Thursday, August 7, 2008

Public is the new Private

Let’s face it, conversations that used to be conducted through private e-mail exchanges are now posted for all to see on Facebook walls. Clothing that used to simply imply “I’m better than you” now actually says “I’m better than you”.

It’s gotten out of hand. For my generation, sharing information is no big deal. I no longer hesitate when I type my phone number and detailed plans for the evening on social networking sites. In fact, sending information through private channels has become unheard of, even out of style. The last time I gota Facebook message (the equivalent to an e-mail), I expected it to be SUPER juicy, since only I would be able to access it. I thought the message would at least include a social security number, or perhaps a dirty comment about a backstabbing friend. Instead, the message was just a simple “what’s up” – this secretive “hello” almost offended me. I mean, who sends a hello message and doesn’t make it public? When wallposts that say things like “I went to this show last night and got so drunk, and then I hooked up with some hot guy named Jake and we spent 14 dollars at the hookah bar on Mission…” what’s left to send as a private message?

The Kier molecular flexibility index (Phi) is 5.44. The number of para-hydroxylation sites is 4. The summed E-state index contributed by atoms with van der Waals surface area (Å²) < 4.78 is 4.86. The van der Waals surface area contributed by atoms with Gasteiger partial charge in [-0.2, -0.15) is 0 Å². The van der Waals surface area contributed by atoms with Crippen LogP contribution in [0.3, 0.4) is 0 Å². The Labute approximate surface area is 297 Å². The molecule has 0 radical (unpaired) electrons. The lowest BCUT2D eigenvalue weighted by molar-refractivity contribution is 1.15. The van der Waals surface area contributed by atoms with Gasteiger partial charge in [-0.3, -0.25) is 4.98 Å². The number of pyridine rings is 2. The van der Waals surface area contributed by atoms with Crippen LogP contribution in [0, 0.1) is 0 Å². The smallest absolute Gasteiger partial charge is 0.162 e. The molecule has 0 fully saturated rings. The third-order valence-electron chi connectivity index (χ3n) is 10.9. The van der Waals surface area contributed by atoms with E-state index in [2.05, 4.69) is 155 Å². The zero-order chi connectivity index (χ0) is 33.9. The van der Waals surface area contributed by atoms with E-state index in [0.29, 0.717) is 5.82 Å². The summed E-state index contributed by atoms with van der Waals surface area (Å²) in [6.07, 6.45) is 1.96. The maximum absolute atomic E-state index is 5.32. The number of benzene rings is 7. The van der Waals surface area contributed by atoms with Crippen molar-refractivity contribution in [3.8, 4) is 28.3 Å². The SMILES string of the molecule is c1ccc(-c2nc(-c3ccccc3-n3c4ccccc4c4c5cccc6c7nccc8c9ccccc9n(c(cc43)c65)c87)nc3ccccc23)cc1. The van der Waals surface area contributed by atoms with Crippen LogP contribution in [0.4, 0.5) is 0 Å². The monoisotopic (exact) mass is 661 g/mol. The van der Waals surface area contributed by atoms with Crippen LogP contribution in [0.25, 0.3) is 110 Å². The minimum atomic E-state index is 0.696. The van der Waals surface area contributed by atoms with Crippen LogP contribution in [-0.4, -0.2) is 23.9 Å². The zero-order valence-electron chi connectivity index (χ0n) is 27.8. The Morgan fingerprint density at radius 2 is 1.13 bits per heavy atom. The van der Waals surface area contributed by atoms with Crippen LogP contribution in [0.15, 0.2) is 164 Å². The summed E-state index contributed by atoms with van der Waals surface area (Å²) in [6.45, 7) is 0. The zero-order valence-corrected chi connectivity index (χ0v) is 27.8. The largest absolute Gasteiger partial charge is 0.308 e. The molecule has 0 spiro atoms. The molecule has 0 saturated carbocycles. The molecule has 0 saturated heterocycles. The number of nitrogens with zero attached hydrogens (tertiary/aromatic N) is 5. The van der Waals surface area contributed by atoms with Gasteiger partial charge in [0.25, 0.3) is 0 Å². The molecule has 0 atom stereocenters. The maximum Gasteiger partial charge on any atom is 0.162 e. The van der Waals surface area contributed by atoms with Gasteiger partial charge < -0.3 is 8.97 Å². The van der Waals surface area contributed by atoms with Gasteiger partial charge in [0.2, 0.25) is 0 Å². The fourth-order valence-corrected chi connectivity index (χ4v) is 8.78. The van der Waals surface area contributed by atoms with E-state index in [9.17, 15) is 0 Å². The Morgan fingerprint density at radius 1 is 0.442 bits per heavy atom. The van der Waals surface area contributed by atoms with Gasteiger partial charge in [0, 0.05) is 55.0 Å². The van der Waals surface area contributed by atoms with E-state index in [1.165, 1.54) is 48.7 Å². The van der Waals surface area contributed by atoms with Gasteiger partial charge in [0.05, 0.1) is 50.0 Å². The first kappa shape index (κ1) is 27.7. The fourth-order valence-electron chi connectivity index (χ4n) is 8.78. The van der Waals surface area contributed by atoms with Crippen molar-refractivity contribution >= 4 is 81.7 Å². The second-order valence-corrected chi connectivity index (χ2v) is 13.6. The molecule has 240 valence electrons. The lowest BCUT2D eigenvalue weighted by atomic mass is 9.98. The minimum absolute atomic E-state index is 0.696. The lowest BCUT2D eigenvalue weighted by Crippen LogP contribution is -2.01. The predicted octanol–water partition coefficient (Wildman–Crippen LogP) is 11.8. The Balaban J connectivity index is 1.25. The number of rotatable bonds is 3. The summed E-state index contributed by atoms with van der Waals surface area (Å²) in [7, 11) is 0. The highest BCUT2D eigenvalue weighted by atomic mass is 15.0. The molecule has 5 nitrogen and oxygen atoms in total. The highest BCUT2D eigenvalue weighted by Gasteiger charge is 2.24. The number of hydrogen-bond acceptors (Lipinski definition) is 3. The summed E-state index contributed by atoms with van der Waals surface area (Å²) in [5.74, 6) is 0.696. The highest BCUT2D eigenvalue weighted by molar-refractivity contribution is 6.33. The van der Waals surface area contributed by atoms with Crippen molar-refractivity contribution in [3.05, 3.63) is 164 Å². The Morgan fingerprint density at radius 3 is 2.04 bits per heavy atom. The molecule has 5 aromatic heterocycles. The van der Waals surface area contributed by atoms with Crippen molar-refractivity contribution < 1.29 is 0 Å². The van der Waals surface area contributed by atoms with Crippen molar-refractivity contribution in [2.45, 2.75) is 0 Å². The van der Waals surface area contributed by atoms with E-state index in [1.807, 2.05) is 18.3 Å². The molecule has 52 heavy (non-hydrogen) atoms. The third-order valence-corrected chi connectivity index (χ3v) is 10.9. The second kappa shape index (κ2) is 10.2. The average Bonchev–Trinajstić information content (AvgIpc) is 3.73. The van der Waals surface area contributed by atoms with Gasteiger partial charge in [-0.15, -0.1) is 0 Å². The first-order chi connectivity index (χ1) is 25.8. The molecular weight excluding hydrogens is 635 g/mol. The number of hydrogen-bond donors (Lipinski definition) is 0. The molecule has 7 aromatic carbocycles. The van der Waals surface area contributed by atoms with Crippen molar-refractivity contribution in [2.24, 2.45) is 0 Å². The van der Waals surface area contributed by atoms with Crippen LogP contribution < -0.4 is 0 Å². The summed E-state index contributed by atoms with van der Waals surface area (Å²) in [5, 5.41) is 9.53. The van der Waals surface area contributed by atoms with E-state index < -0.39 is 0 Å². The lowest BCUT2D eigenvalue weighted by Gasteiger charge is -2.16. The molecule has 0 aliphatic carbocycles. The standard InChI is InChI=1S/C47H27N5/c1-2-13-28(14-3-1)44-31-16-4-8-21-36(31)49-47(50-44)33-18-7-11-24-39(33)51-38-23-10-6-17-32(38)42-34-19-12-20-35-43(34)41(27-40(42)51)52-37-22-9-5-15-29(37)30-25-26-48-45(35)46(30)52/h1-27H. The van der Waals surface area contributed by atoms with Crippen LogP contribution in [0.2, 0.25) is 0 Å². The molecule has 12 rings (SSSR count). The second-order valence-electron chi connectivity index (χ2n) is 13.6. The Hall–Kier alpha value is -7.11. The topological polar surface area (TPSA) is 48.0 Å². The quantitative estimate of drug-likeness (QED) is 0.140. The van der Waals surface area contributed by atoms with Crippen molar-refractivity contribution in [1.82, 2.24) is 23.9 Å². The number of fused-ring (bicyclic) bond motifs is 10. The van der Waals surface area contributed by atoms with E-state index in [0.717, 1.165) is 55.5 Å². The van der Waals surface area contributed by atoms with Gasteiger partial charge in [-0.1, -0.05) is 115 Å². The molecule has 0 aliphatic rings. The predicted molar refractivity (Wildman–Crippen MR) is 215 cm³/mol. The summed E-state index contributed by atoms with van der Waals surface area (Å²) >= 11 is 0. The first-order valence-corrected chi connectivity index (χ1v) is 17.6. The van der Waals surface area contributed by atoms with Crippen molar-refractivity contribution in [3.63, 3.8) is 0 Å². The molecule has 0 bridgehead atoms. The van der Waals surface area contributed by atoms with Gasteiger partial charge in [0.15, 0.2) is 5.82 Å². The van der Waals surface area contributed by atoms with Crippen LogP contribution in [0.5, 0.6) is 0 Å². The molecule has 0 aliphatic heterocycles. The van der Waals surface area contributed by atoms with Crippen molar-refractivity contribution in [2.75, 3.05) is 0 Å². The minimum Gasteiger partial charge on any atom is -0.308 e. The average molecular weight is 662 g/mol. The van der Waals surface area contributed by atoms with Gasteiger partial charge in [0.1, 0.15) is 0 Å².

Trampspocket said...

Good job! This story is a true reflection of how people are attempting to achieve social acceptability.

Gone are the days that people must meet the trends fashionably, now people MUST be perceived in a certain way online.

We need to regain a sense of self worth and actualisation.

Ms Silverman got her point across well. Wise beyond her years. well published

Nicole said...
This comment has been removed by the author.
Anonymous said...

Dear Lauren Silverman,

I was greatly stunned and offended by your recent article on the harvest of Cordyceps Sinensis. By the title of your article, you have misinformed the actual use of it and led to a lot of Chinese culture defamation and libel comments, which seemed to focus on Asian/Chinese cultural craze about aphrodisiac.

I am sure you have researched on this topic before publishing it, but I do not believe the research was extensive enough. As a reporter, you are a bridge to connect events around the world to the audience. I am pretty sure if you had inquired any trained and certified Chinese herbal doctors about the function of Cordyceps Sinensis, it being an aphrodisiac would not be on the list. Cordyceps Sinensis is also not known among the Chinese people to be an aphrodisiac.

I'm writing here only to ask for a more extensive research with the people who actually prescribe, use or buy the herbal medicine, not to use the words of a second-hand information from an outsider, such as Eric Hansen.

If your report were true, I would not have written you this. But knowing that it has misinformed and created false cultural image, I thought writing to you is an adequate action.


Nicole Tseng